Another painting from 1997 illuminates Owens’s idiosyncratic approaches to other classic themes and subjects. A large seascape with lots of blue sky and a few soaring gulls also includes several shadows. The dark, cursive marks indicate that the whole scene is reflected in a mirror. Throughout the exhibition, you can notice Owens having fun with all sorts of details. A wall socket resembles the faces of snowmen made with pieces of coal for its two eyes and mouth. A Halloween mask worthy of Freddy Krueger of A Nightmare on Elm Street fame hovers in the wings of a bee. If Owens were older, you’d think she once enjoyed looking for the NINAs hidden in Al Hirschfeld’s theater caricatures in the New York Times Sunday Arts section.

Installation view of “Laura Owens,” 2017–18, showing untitled works from 2012, at the Whitney Museum of American Art, New York.

RON AMSTUTZ

Owens also has thought deeply and thoroughly about ways to install her art. Ninety-two small panels with mechanical parts and clock motors from 2011–12 are placed side-by-side and wrap around the tops of three perpendicular walls. Looking for 33 panels from 2012 made from acrylic, oil, vinyl paint, charcoal, yarn, and cord on hand-dyed linen calls to mind treasure hunts. Stacked in several tiers, only the top level of the pictures is visible above a wall that hides the rest of the set, all of which are mounted on a wall a few feet behind the one that blocks them. You need to walk through a snug passageway to view the ensemble. Another large group of acrylic and oil paintings from 2004–11 with representational subjects and historical styles is exhibited salon-style in one of the walk-in spaces.

During 2000, when she had a residency at the Isabella Stewart Gardner Museum, Owens was struck by the way the Boston-based collector displayed work in her Beantown palazzo. “This over-the-top installation made me think,” she mentioned in the Whitney catalogue, “ ‘What if I can get all this stuff I’m trying to do with my exhibitions and between the paintings into one painting?’ So that your eye is moving forward, sideways, and back into deep space.” At the time, Owens tried to achieve this with work featuring lots of “animals to shoot you around, and to let a painting be an autonomous object that can contain the whole idea of space in and of itself—and make you think about deep space and how space gets made.” She further added, “I also just felt like I had been relying too much on artwork being born out of the exhibition site.”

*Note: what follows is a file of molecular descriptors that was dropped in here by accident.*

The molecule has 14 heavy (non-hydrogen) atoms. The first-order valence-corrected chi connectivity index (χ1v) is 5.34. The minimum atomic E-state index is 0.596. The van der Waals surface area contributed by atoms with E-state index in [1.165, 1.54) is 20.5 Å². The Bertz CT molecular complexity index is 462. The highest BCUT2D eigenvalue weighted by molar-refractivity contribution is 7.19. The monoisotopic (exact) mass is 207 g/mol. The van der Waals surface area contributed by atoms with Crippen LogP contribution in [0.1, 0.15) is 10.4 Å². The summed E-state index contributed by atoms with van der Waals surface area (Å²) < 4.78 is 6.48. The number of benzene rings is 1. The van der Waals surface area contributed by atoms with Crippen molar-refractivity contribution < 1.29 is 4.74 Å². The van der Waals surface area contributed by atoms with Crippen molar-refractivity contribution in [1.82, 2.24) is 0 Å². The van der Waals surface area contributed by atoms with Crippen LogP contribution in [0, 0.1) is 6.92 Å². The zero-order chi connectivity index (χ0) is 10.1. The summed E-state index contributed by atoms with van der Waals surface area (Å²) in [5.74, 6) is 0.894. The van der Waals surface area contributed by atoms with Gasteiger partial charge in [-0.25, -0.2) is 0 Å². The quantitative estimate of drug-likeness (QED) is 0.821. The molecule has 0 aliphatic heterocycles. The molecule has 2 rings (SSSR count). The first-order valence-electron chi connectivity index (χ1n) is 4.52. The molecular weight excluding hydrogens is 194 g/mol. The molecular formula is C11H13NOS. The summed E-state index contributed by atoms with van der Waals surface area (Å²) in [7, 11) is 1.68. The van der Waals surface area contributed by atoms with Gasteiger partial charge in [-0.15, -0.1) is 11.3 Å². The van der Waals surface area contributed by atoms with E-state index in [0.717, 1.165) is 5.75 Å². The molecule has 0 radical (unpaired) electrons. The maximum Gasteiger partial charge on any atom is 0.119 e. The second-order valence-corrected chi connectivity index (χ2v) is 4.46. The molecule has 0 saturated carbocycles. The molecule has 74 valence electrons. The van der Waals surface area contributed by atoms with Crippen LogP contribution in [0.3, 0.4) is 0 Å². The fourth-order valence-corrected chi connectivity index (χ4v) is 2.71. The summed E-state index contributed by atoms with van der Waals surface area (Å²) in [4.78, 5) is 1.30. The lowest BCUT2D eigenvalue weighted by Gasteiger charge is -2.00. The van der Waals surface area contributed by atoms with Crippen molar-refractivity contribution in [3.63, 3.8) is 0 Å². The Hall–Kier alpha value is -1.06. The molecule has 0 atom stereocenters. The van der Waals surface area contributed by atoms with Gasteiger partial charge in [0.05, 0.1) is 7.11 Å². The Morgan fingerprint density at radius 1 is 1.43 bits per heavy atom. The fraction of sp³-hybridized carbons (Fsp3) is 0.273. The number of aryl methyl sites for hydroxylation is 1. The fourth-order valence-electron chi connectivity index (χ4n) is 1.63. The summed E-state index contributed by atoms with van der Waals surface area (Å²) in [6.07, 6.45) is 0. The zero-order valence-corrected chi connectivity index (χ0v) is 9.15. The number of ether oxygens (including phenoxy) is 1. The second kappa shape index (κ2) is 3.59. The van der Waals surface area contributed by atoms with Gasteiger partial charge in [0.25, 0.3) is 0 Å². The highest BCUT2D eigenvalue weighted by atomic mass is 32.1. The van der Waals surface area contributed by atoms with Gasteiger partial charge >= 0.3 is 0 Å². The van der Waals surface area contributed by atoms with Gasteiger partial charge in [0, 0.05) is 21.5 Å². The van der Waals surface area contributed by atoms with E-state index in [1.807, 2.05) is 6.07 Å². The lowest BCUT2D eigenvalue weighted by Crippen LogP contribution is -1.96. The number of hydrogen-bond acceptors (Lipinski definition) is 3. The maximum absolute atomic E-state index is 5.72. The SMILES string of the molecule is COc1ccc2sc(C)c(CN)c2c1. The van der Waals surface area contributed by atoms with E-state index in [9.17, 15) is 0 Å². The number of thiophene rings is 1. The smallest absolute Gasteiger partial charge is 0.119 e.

Laura Owens, Untitled, 2012, acrylic, oil, vinyl paint, resin, pumice, and fabric on canvas, 108 x 84 inches.

©LAURA OWENS/COURTESY THE ARTIST; GAVIN BROWN’S ENTERPRISE, NEW YORK AND ROME; SADIE COLES HQ, LONDON; AND GALERIE GISELA CAPITAIN, COLOGNE/COLLECTION OF THE ARTIST

Holding this in mind is probably the best way to approach the large non-representational panels Owens has been executing since 2012. These canvases, especially the group known as “Pavement Karaoke,” are bold, handsome works that exemplify how a new wave of artists is approaching the making of abstract paintings. Instead of appropriating, say, the virtuoso, whiplash thin linear networks of a Willem de Kooning or an Arshile Gorky or the animated, poured skeins of black and white of a Jackson Pollock, Owens, among others, makes immaculate renderings of heroic, gestural brushstrokes. Backed by drop shadows, they practically hover in front of the panels. She takes them down a notch, too, by decorating these super-sized, creamy flourishes with stars, dots, and other extraneous marks. And, she has silhouetted these floating marks against the most unlikely of backgrounds: yards of collaged gingham cloth, the kind once identified with hearth and home in the form of aprons and tablecloths. Some works also incorporate want ads (seeking, among other people, a carpenter or a photographer) and other public notices of the kind that formerly filled the pages of local newspapers across the country. It’s a surprising place to find reading matter! But the artist has used these texts much the way she once deployed paintings within paintings, constructing a painting that connects to other places and forms of media.

In the catalogue, Scott Rothkopf, the Whitney’s chief curator and co-curator of this mid-career survey, points out that the “Pavement Karoke” series involves a “variety of techniques and materials.” They were far more complex to make than they appear to be. In addition to the collaged sections, Owens used silkscreens to apply the personnel ads and sought advice from a paint chemist before creating the brushstrokes. For Rothkopf, one of the best curators around, these works are “gutsy, assured, and urgent.”

At this point, the sky’s the limit for Owens, and these days, she appears to be exploring collage. The last section of the show reveals a variety of ways she’s doing this. A work from 2013 with spoked bicycle, stroller, and go-kart wheels of different sizes hovering above colored grids feels animated even though nothing moves. Think Hans Hofmann push/pull mashed up with Robert Rauschenberg. On the eighth floor, an installation piece involves five standing panels whose text can only be read when a viewer stands in just the right spot. More recent works from 2016 incorporate sound and have touches of color in the form of small, inset representational panels that contrast with pixel-like black and white wallpaper mounted on aluminum.

Not many solo shows make you wish you could see into the future. This is one of them.